Anne Crawford, the family’s lawyer, said the force is losing touch with Inuit.

“Everyone is concerned about the overall relationship between the RCMP and individuals in Nunavut these days,” she said.

“I have practised here for a very long time. It seems to be more and more difficult for RCMP officers to get a really good feel for the communities they’re working in.”

A class-action lawsuit filed in an Edmonton court in December alleges RCMP in the three northern territories regularly assault and abuse Indigenous people.

The Nunavut legislature has also discussed the problem. In 2015, a report was commissioned into police misconduct. The report was never released.

A letter that year from Nunavut’s legal-aid service suggested it had information on 30 cases of excessive use of force. The service’s chairwoman has said there were 27 civil cases filed between 2014 and 2017.

The Canadian Press

Like us on Facebook and follow us on Twitter

Just Posted

Surrey RCMP searching for missing 15-year-old Aboriginal girl

Police say Megan Hindmarch was last seen in the 12400-block of 97B Street at 8 p.m. on June 18

McCallum’s canal pitch took Surrey councillors by surprise

City government has more important issues pressing than building a canal, councillors say

‘He’s still with me on the daily’: Slain friend motivates Surrey’s Lyles to make it with B.C. Lions

Jaylen Sandhu a source of inspiration for running back, a former standout with Lord Tweedsmuir

South Surrey senior ‘irate’ over policing-transition venue change

Pat Anderson says she disagrees with the transition plan – but never got a chance to say so

Surrey RCMP conducting drug-related search warrant

Traffic closed in both directions on 128th Street, between 64th and 66th Avenue

VIDEO: ‘Avengers: Endgame’ to be re-released with new footage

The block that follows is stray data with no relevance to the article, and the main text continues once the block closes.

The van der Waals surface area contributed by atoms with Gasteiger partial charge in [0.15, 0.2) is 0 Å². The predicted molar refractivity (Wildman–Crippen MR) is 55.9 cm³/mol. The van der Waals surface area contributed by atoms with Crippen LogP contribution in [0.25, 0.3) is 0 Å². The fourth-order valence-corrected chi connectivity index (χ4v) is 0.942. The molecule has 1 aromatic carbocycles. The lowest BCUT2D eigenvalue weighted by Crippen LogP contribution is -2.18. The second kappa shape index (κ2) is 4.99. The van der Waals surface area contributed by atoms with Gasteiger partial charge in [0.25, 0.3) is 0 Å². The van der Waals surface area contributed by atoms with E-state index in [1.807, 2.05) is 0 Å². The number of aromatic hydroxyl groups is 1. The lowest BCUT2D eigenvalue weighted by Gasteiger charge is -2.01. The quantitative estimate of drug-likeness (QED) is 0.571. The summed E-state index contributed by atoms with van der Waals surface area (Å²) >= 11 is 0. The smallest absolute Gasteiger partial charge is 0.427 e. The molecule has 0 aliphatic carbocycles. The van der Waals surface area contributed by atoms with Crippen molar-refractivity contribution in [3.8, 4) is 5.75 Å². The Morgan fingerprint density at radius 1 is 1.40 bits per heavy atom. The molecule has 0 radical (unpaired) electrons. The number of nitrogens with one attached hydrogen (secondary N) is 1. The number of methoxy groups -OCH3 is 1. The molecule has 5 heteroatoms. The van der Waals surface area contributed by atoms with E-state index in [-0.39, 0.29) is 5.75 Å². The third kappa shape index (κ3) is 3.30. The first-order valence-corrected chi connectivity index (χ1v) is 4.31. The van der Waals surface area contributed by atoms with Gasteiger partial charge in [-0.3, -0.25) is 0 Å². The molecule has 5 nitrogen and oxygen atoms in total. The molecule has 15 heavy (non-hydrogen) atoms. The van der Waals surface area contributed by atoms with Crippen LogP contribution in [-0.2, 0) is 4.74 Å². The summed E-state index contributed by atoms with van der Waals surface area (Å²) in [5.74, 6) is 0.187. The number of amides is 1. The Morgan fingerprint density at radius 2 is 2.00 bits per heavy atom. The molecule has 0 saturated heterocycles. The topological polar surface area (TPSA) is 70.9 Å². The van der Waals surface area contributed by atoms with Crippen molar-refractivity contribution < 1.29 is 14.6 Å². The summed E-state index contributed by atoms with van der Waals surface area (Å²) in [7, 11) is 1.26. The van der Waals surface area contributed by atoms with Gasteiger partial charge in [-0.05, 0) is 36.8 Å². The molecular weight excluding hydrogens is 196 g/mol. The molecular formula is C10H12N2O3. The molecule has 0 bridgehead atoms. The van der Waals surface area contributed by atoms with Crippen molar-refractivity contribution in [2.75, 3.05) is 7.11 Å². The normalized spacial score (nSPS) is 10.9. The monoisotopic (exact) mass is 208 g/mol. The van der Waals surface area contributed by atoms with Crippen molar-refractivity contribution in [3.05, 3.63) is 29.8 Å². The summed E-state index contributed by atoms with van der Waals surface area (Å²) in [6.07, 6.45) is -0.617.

‘Avatar’ holds global box office record at $2.788 billion, while ‘Endgame’ stands at $2.743 billion…

Victoria double murder trial: Blood splatter analyst found no shoe prints on scene

RCMP analyst testifies to smears, fingermarks, ‘swipe and wipe’ patterns around apartment

B.C. teen killed by falling tree near Victoria

Second youth also injured in freak incident during field trip at Camp Barnard near Sooke

Elias Pettersson wins Calder Trophy as NHL’s top rookie

Vancouver forward first Canuck to win award since Pavel Bure in 1992

FVRD chair calls B.C. incineration plan for Philippines waste ‘disturbing’

Metro Vancouver ‘uniquely capable’ of safely disposing of waste coming back to Canada, say officials

VIDEO: Acknowledging skeptics, finance minister vows to build Trans Mountain project

Bill Morneau said he recognizes ‘huge amount of anxiety’ in Calgary over future of oil and gas sector

Channel your inner pirate in epic Canada-wide treasure hunt

200 treasure chests hidden among trails and waterways, lots of prizes to be claimed

Shovels could be in the ground on Trans Mountain by September, CEO says

Ian Anderson points to weeks likely required for NEB to reinstate 2016 regulatory record

Scorpion gives birth after hitching ride in B.C. woman’s luggage

A Vancouver woman inadvertently brought the animal home from a trip to Cuba

Most Read